I didn’t want to like the 3DS XL.
That isn’t meant to be any insult to Nintendo or their current handheld platform, just to be clear. I didn’t want to like the 3DS XL because I’ve come to really adore my regular old 3DS, and I didn’t want to feel like it had suddenly become inferior to that shiny new product just hitting shelves.
I had plenty of arguments ready in my head for why I wouldn’t like Nintendo’s new super-sized revision. I like the smaller, more compact nature of the regular 3DS; what do I need with some gigantic portable gaming system taking up extra room in my bag? And call me crazy, but I’ve come to like the kooky design of the original 3DS; in comparison, photos of the 3DS XL made it look far plainer and cheaper-looking.
Getting my hands on the 3DS XL for the first time confirmed my suspicious—the thing is huge! Well, you know, huge in comparison to the original 3DS. I still remember trying the similarly sized DSi XL after it came out—it felt like an interesting option for those who cared more about screen size than portability, but an option that would never be the standard choice to make when buying the system. At first, I assumed that I’d walk away from the 3DS XL thinking the same thing.
Of course, once you get past the initial difference in overall hardware heft, by far the biggest and most noticeable upgrade in this new revision is its screens. The 3DS XL’s top screen has been bumped up to 4.88 inches, versus 3.53 inches on the original 3DS. On paper, this may seem like not a huge difference; in practice, it absolutely is. The new screen size—on both of the XL’s screens, but especially its top screen—is almost shocking at first and makes one heck of an impact. When Sony introduced their PlayStation Vita, its 5-inch screen dwarfed the 3DS’ displays. With the 3DS XL, Nintendo’s offering can now go toe-to-toe with the Vita screen size–wise—and that’s before taking into account the bottom touchscreen.
Now, obviously, the 3DS XL doesn’t feature the stunning OLED display that the Vita does—nor does it have the overall resolution. Some have complained about the lack of resolution increase coming along with an increase of the physical size of the 3DS XL’s screens, but it was ridiculous to ever expect such things. Had Nintendo upped the resolution of the 3DS XL’s screens, it would’ve broken compatibility with all 3DS games already released, and it would’ve required developers to start crafting games to run in two different resolutions.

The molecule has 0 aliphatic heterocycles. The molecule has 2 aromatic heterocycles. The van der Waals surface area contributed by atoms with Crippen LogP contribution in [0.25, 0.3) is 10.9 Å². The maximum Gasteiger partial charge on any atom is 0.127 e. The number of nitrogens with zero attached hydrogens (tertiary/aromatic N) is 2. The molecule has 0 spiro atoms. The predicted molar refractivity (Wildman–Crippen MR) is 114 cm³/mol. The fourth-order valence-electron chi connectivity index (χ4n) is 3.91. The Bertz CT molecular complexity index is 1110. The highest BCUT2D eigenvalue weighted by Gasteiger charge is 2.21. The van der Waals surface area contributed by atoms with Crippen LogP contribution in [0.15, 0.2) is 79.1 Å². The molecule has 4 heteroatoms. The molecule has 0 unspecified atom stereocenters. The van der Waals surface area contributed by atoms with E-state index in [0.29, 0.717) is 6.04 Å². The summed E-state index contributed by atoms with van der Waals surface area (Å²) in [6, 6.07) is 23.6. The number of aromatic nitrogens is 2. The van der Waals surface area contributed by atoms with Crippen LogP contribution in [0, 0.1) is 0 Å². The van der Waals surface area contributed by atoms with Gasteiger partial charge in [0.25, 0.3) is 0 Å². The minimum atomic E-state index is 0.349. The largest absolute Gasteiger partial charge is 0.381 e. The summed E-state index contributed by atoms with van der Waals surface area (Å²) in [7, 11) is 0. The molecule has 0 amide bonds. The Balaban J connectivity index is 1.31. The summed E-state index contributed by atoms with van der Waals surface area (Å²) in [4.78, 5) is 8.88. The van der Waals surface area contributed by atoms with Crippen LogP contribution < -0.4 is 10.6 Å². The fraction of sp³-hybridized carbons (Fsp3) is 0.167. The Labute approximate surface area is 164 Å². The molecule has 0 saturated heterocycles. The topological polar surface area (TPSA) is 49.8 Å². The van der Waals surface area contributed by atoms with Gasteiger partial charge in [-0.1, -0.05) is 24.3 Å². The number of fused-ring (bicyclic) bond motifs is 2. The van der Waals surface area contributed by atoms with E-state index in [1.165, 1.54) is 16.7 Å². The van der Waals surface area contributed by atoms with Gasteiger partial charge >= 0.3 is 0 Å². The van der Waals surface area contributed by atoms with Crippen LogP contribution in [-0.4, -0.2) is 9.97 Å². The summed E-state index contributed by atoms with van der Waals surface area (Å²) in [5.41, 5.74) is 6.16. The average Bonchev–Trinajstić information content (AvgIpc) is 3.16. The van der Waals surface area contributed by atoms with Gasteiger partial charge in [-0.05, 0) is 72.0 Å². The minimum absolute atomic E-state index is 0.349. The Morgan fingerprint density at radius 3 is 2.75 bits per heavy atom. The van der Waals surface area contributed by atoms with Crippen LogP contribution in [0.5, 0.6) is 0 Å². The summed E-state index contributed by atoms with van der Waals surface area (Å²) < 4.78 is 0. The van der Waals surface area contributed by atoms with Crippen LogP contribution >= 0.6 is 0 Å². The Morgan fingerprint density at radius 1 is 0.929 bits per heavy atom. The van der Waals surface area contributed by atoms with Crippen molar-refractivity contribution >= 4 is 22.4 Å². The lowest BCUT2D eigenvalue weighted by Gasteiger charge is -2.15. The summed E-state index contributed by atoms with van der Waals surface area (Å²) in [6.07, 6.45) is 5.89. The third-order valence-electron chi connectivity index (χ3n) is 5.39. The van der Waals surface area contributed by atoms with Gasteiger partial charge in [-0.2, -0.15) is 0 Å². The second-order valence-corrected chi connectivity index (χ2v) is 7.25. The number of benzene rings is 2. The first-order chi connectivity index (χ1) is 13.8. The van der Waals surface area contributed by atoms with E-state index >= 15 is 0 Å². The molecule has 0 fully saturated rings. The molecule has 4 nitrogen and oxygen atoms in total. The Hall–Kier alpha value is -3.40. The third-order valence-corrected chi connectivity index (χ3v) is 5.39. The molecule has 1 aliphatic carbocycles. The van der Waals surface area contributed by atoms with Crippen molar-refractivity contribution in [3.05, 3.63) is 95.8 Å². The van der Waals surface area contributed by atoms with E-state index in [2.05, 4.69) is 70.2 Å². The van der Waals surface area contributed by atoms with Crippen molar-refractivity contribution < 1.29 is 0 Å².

So, we’ve got screens with the same number of pixels, but now due to an increase in physical size, those pixels are also bigger. The result? Compared to the original 3DS, it’s far easier to see each individual pixel of the 3DS XL’s screens, and games that were naturally smoothed by the 3DS’ smaller displays now have more noticeable rough edges. This difference will be easy to see if you’re picky about visual quality on a technical level (like I am), or if you sit the original 3DS and 3DS XL side-by-side to do a comparison.
The thing is, it didn’t take me long to forget about this difference—and, once I did, I came to appreciate the screens on the 3DS XL far more than I ever thought I would. At this larger size, games pop to life more than on the original 3DS, and it’s easier on the eyes to play for longer sessions. Speaking of strain, I’d also swear playing games in 3D is less stressful on the eyes when at this larger size; it could be because on the 3DS XL, that 3D effect doesn’t quite seem as dramatic as it does on the smaller 3DS screens. Instead, it feels more natural—so it both strengthens the overall effect while also making it easier to tolerate physically.